The pilot study suggested that our proposed classification of COICA may be useful as an adjunctive guide to determine the technical feasibility and safety of revascularization for symptomatic COICA using endovascular techniques. Additionally, successful revascularization may lead to a significant decrease in SBP postprocedure. A Phase 2b trial in larger cohorts to assess the efficacy of endovascular revascularization using our COICA classification is warranted.

Restricted access

Badih Daou, Elias Atallah, Nohra Chalouhi, Robert M. Starke, Jeffrey Oliver, Maria Montano, Pascal Jabbour, Robert H. Rosenwasser and Stavropoula I. Tjoumakaris

OBJECTIVE

The Pipeline embolization device (PED) has become a valuable tool in the treatment of cerebral aneurysms. Although failures with PED treatment have been reported, the characteristics and course of these aneurysms remain a topic of uncertainty.

METHODS

Electronic medical records and imaging studies were reviewed for all patients treated with the PED between July 2010 and March 2015 to identify characteristics of patients and aneurysms with residual filling after PED treatment.

RESULTS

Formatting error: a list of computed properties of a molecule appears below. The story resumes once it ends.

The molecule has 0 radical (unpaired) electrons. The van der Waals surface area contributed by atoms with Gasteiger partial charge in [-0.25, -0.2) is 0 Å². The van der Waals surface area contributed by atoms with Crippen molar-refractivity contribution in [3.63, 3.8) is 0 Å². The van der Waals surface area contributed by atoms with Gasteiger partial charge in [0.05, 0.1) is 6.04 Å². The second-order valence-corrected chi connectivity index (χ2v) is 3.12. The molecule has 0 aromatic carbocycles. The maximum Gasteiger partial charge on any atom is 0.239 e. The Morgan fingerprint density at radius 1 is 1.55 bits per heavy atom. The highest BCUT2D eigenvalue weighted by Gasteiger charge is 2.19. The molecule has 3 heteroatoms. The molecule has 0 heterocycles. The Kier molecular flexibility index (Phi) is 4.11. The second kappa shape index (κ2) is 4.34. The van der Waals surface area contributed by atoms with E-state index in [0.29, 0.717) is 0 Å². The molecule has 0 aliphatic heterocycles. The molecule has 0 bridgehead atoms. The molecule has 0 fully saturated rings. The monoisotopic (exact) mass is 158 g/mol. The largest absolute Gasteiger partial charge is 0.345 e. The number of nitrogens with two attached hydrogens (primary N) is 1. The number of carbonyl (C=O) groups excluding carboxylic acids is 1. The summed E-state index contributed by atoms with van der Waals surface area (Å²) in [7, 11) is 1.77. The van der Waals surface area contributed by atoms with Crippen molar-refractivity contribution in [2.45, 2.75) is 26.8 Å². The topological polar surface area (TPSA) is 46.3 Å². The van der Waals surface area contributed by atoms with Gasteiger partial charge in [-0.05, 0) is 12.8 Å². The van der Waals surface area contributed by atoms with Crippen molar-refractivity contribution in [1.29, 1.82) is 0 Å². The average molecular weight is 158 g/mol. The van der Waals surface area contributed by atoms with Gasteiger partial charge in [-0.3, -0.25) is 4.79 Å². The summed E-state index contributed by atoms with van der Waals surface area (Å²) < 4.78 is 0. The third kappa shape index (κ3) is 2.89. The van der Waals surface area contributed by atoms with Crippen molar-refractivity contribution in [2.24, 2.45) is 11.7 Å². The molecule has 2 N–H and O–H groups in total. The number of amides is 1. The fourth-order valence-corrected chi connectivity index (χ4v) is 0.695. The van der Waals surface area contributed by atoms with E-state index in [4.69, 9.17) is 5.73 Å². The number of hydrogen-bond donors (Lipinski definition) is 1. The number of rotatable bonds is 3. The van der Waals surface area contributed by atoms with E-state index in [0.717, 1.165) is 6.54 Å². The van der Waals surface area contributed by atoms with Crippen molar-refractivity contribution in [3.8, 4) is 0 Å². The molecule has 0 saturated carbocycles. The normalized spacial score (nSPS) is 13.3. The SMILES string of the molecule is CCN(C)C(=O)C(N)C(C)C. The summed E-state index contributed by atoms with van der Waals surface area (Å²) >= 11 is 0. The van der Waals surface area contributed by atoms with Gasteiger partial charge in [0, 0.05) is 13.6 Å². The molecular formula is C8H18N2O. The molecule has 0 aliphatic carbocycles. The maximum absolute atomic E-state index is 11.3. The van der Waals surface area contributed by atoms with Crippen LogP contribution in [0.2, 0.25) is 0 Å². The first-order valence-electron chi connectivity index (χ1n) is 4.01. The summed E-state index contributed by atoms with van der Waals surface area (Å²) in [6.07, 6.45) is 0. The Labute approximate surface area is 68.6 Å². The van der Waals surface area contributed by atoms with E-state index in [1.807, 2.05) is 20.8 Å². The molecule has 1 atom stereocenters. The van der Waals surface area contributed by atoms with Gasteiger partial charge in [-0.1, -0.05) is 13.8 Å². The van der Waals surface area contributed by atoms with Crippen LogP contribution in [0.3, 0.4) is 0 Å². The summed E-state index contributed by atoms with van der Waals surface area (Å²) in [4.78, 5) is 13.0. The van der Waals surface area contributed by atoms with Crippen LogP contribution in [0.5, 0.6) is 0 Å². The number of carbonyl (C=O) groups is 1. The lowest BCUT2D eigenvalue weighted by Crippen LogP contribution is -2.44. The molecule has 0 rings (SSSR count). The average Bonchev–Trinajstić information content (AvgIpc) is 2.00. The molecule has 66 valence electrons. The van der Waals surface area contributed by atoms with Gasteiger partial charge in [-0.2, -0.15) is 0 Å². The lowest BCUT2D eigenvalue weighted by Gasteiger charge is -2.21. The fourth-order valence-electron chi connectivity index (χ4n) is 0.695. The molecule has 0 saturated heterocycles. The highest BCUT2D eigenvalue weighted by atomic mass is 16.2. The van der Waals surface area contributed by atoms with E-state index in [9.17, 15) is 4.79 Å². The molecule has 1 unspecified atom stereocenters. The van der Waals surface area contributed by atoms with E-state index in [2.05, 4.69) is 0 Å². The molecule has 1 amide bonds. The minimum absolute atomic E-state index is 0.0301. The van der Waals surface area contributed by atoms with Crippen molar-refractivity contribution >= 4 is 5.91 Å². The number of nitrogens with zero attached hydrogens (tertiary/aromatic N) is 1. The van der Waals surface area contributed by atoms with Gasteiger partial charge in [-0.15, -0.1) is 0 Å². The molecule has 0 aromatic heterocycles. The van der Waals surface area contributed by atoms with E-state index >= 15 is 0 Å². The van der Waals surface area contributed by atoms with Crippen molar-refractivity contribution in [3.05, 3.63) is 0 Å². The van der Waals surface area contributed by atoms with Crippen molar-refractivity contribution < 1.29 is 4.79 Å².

Of 316 cases treated at a single institution, 281 patients had a long-term follow-up. A total of 52 (16.4%) aneurysms with residual filling were identified and constituted the study population. The mean patient age in this population was 58.8 years. The mean aneurysm size was 10.1 mm ± 7.15 mm. Twelve aneurysms were fusiform (23%). Of the aneurysms with residual filling, there were 20 carotid ophthalmic (CO) aneurysms (20% of all CO aneurysms treated), 10 other paraclinoid aneurysms (16.4% of all paraclinoid aneurysms), 7 posterior communicating artery (PCoA) aneurysms (21.9% of all PCoA aneurysms), 7 cavernous internal carotid artery (ICA) aneurysms (14.9% of all cavernous ICA aneurysms), 4 vertebrobasilar (VB) junction aneurysms (14.8% of all VB junction aneurysms), and 3 middle cerebral artery (MCA) aneurysms (25% of all MCA aneurysms). Eleven patients underwent placement of more than one PED (21.2%), with a mean number of devices of 1.28 per case. Eight of 12 aneurysms were previously treated with a stent (15.4%). Nineteen patients underwent re-treatment (36.5%); the 33 patients who did not undergo re-treatment (63.5%) were monitored by angiography or noninvasive imaging. In multivariate analysis, age older than 65 years (OR 2.65, 95% CI 1.33–5.28; p = 0.05), prior stent placement across the target aneurysm (OR 2.94, 95% CI 1.15–7.51; p = 0.02), aneurysm location in the distal anterior circulation (MCA, PCoA, and anterior choroidal artery: OR 2.72, 95% CI 1.19–6.18; p = 0.017), and longer follow-up duration (OR 1.06, 95% CI 1.03–1.09; p < 0.001) were associated with incomplete aneurysm occlusion.